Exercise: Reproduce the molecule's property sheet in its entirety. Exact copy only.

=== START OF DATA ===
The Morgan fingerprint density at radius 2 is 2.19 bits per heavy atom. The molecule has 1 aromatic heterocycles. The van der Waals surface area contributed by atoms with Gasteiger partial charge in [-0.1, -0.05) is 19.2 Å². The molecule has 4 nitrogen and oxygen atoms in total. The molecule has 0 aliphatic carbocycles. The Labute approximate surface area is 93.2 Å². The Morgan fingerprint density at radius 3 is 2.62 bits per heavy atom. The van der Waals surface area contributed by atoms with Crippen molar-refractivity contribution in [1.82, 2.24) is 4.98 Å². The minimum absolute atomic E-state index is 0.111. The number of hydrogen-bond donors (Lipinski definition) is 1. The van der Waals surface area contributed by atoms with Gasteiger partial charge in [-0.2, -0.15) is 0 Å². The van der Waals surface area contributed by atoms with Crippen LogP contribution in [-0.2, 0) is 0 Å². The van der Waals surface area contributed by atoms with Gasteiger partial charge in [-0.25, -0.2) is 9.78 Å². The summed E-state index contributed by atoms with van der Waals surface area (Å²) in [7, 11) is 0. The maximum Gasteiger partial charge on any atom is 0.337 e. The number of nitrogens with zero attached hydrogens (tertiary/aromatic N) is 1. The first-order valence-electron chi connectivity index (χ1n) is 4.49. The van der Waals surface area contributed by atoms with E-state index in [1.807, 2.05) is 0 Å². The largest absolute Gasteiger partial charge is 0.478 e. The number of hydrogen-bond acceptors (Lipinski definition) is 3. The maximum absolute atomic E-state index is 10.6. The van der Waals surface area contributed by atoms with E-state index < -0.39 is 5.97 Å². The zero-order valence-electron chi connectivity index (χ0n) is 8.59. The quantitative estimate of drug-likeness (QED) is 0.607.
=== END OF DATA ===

The Morgan fingerprint density at radius 2 is 2.19 bits per heavy atom. The molecule has 1 aromatic heterocycles. The van der Waals surface area contributed by atoms with Gasteiger partial charge in [-0.1, -0.05) is 19.2 Å². The molecule has 4 nitrogen and oxygen atoms in total. The molecule has 0 aliphatic carbocycles. The Labute approximate surface area is 93.2 Å². The Morgan fingerprint density at radius 3 is 2.62 bits per heavy atom. The van der Waals surface area contributed by atoms with Crippen molar-refractivity contribution in [1.82, 2.24) is 4.98 Å². The minimum absolute atomic E-state index is 0.111. The number of hydrogen-bond donors (Lipinski definition) is 1. The van der Waals surface area contributed by atoms with Gasteiger partial charge in [-0.2, -0.15) is 0 Å². The van der Waals surface area contributed by atoms with Crippen LogP contribution in [-0.2, 0) is 0 Å². The van der Waals surface area contributed by atoms with Gasteiger partial charge in [-0.25, -0.2) is 9.78 Å². The summed E-state index contributed by atoms with van der Waals surface area (Å²) in [7, 11) is 0. The maximum Gasteiger partial charge on any atom is 0.337 e. The number of nitrogens with zero attached hydrogens (tertiary/aromatic N) is 1. The first-order valence-electron chi connectivity index (χ1n) is 4.49. The van der Waals surface area contributed by atoms with E-state index in [1.807, 2.05) is 0 Å². The largest absolute Gasteiger partial charge is 0.478 e. The number of hydrogen-bond acceptors (Lipinski definition) is 3. The maximum absolute atomic E-state index is 10.6. The van der Waals surface area contributed by atoms with E-state index < -0.39 is 5.97 Å². The zero-order valence-electron chi connectivity index (χ0n) is 8.59. The quantitative estimate of drug-likeness (QED) is 0.607.